Some stories can be transferred in their fullest depth only by being told and animated in person—but some moments and thoughts need to be expressed with the nuance of poetry. shalan joudry will share her experiences, her philosophy, and the exercises she uses to choose between and to create within these two mediums. She will draw on her cultural teachings about the power of story as a tool, and she will also share what techniques in poetry offer her a different satisfaction. Participants are encouraged to bring listening skills to the workshop as well as paper and a pencil.


shalan joudry is a mother and narrative artist working in many mediums. She is a poet, playwright, podcast producer, oral storyteller and actor, as well as a cultural interpreter. Her first and third books are poetry collections, both with Gaspereau Press: Generations Re-merging (2014) and Waking Ground (2020). She also has a published theatrical play, Elapultiek, through Pottersfield Press (2019). Elapultiek was produced by Two Planks and a Passion Theatre in August 2018 and October 2019. Shalan has shared her poetry, oral storytelling and drum singing with numerous stages, events, schools and organizations for the past decade. Shalan also runs a seasonal cultural retreat centre with her partner, facilitating cultural and ecological professional development workshops. She lives in her home territory of Kespukwitk (southwest Nova Scotia) with her family in their community of L’sitkuk (Bear River First Nation).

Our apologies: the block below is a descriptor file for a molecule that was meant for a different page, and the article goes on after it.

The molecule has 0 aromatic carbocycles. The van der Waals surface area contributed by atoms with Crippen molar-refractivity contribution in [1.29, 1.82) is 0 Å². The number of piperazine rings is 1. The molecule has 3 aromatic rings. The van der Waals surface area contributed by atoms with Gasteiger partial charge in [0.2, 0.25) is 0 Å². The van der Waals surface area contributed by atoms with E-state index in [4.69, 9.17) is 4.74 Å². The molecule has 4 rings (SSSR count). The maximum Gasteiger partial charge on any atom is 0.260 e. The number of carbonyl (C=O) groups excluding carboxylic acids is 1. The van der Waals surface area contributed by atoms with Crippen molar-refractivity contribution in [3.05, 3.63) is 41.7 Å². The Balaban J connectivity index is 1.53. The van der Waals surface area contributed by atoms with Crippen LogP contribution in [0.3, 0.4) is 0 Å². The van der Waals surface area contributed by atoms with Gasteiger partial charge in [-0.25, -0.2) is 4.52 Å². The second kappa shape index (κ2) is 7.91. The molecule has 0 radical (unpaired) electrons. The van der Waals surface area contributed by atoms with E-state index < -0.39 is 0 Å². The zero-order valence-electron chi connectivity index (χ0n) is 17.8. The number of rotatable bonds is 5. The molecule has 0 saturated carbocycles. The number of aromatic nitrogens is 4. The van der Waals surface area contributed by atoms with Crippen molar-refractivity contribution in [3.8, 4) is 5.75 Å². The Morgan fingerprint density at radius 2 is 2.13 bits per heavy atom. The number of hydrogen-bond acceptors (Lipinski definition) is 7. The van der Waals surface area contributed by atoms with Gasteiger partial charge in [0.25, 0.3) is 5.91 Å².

Location: Writers’ Federation of Nova Scotia (online with Zoom)

Date: Tuesday, November 24, 2020 – 6:30pm to 8:30pm

Price: $55.00

Member Price: $35.00

Author spotlight: Genevieve Graham

Genevieve Graham moved to Nova Scotia in 2008 and fell in love with the integral history woven into every aspect of this province. Using her love of historical fiction as a palette, she began in-depth research into the little-known, even forgotten history of Nova Scotia, then the rest of Canada, publishing five Canadian bestselling novels in five years, including the “instant #1 bestseller,” The Forgotten Home Child. Prolific and determined, Genevieve is proud to bring Canadian history to life through the popular, mainstream market of commercial historical fiction and plans a book a year for as long as she can keep up!

You mention on your website that you started writing when you were 40. What were you doing before? And what made you start writing?